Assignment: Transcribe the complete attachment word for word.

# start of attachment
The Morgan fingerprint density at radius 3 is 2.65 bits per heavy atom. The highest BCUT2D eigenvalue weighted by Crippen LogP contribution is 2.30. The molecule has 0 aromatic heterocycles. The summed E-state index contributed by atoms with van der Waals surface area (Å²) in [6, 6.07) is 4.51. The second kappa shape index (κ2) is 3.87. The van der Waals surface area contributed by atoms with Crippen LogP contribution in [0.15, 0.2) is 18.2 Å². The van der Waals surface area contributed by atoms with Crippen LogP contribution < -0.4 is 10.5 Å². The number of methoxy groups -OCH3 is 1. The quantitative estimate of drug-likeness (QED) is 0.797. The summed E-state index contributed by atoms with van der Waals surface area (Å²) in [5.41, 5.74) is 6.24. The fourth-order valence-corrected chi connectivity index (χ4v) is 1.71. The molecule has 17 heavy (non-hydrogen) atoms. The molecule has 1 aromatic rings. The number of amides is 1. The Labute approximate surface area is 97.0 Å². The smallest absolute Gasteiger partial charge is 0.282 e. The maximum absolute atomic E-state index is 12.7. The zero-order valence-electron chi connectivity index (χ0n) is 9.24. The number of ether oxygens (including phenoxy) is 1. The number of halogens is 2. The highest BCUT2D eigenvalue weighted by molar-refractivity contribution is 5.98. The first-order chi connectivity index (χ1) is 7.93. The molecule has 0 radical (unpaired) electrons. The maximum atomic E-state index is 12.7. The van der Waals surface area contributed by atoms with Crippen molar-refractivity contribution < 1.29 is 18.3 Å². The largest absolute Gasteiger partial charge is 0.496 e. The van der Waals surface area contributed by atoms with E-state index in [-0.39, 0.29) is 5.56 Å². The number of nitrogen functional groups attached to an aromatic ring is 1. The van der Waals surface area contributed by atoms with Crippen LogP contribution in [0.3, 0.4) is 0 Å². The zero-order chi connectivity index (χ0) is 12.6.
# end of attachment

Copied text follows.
The Morgan fingerprint density at radius 3 is 2.65 bits per heavy atom. The highest BCUT2D eigenvalue weighted by Crippen LogP contribution is 2.30. The molecule has 0 aromatic heterocycles. The summed E-state index contributed by atoms with van der Waals surface area (Å²) in [6, 6.07) is 4.51. The second kappa shape index (κ2) is 3.87. The van der Waals surface area contributed by atoms with Crippen LogP contribution in [0.15, 0.2) is 18.2 Å². The van der Waals surface area contributed by atoms with Crippen LogP contribution < -0.4 is 10.5 Å². The number of methoxy groups -OCH3 is 1. The quantitative estimate of drug-likeness (QED) is 0.797. The summed E-state index contributed by atoms with van der Waals surface area (Å²) in [5.41, 5.74) is 6.24. The fourth-order valence-corrected chi connectivity index (χ4v) is 1.71. The molecule has 17 heavy (non-hydrogen) atoms. The molecule has 1 aromatic rings. The number of amides is 1. The Labute approximate surface area is 97.0 Å². The smallest absolute Gasteiger partial charge is 0.282 e. The maximum absolute atomic E-state index is 12.7. The zero-order valence-electron chi connectivity index (χ0n) is 9.24. The number of ether oxygens (including phenoxy) is 1. The number of halogens is 2. The highest BCUT2D eigenvalue weighted by molar-refractivity contribution is 5.98. The first-order chi connectivity index (χ1) is 7.93. The molecule has 0 radical (unpaired) electrons. The maximum atomic E-state index is 12.7. The van der Waals surface area contributed by atoms with Crippen molar-refractivity contribution < 1.29 is 18.3 Å². The largest absolute Gasteiger partial charge is 0.496 e. The van der Waals surface area contributed by atoms with E-state index in [-0.39, 0.29) is 5.56 Å². The number of nitrogen functional groups attached to an aromatic ring is 1. The van der Waals surface area contributed by atoms with Crippen LogP contribution in [0.3, 0.4) is 0 Å². The zero-order chi connectivity index (χ0) is 12.6.